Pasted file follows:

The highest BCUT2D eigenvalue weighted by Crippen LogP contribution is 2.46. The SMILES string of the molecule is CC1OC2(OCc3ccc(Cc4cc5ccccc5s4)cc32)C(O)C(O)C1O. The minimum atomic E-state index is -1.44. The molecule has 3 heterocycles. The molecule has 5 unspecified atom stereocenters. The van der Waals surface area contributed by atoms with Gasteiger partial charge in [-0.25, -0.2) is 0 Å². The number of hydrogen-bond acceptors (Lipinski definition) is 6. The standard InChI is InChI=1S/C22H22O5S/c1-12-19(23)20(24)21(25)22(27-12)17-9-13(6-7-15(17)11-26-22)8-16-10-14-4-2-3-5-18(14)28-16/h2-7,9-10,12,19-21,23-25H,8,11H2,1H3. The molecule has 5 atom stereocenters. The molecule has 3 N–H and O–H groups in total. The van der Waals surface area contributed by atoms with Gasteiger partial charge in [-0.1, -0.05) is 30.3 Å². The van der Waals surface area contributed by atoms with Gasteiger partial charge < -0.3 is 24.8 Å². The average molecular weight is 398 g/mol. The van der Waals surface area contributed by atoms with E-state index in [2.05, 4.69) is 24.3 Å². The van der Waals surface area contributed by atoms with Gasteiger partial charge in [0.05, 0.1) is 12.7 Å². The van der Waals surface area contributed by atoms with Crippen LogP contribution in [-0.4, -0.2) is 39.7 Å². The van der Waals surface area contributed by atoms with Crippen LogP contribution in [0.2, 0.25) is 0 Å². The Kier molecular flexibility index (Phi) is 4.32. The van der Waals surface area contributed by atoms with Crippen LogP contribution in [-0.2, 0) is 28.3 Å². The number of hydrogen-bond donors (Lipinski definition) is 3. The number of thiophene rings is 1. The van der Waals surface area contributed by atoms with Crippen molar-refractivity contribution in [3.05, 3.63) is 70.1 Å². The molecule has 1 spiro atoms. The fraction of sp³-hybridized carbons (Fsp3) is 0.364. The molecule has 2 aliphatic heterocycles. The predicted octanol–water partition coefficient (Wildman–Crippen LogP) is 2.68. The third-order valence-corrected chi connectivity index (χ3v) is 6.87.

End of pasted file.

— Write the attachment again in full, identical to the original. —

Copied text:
The highest BCUT2D eigenvalue weighted by Crippen LogP contribution is 2.46. The SMILES string of the molecule is CC1OC2(OCc3ccc(Cc4cc5ccccc5s4)cc32)C(O)C(O)C1O. The minimum atomic E-state index is -1.44. The molecule has 3 heterocycles. The molecule has 5 unspecified atom stereocenters. The van der Waals surface area contributed by atoms with Gasteiger partial charge in [-0.25, -0.2) is 0 Å². The number of hydrogen-bond acceptors (Lipinski definition) is 6. The standard InChI is InChI=1S/C22H22O5S/c1-12-19(23)20(24)21(25)22(27-12)17-9-13(6-7-15(17)11-26-22)8-16-10-14-4-2-3-5-18(14)28-16/h2-7,9-10,12,19-21,23-25H,8,11H2,1H3. The molecule has 5 atom stereocenters. The molecule has 3 N–H and O–H groups in total. The van der Waals surface area contributed by atoms with Gasteiger partial charge in [-0.1, -0.05) is 30.3 Å². The van der Waals surface area contributed by atoms with Gasteiger partial charge < -0.3 is 24.8 Å². The average molecular weight is 398 g/mol. The van der Waals surface area contributed by atoms with E-state index in [2.05, 4.69) is 24.3 Å². The van der Waals surface area contributed by atoms with Gasteiger partial charge in [0.05, 0.1) is 12.7 Å². The van der Waals surface area contributed by atoms with Crippen LogP contribution in [-0.4, -0.2) is 39.7 Å². The van der Waals surface area contributed by atoms with Crippen LogP contribution in [0.2, 0.25) is 0 Å². The Kier molecular flexibility index (Phi) is 4.32. The van der Waals surface area contributed by atoms with Crippen LogP contribution in [-0.2, 0) is 28.3 Å². The number of hydrogen-bond donors (Lipinski definition) is 3. The number of thiophene rings is 1. The van der Waals surface area contributed by atoms with Crippen molar-refractivity contribution in [3.05, 3.63) is 70.1 Å². The molecule has 1 spiro atoms. The fraction of sp³-hybridized carbons (Fsp3) is 0.364. The molecule has 2 aliphatic heterocycles. The predicted octanol–water partition coefficient (Wildman–Crippen LogP) is 2.68. The third-order valence-corrected chi connectivity index (χ3v) is 6.87.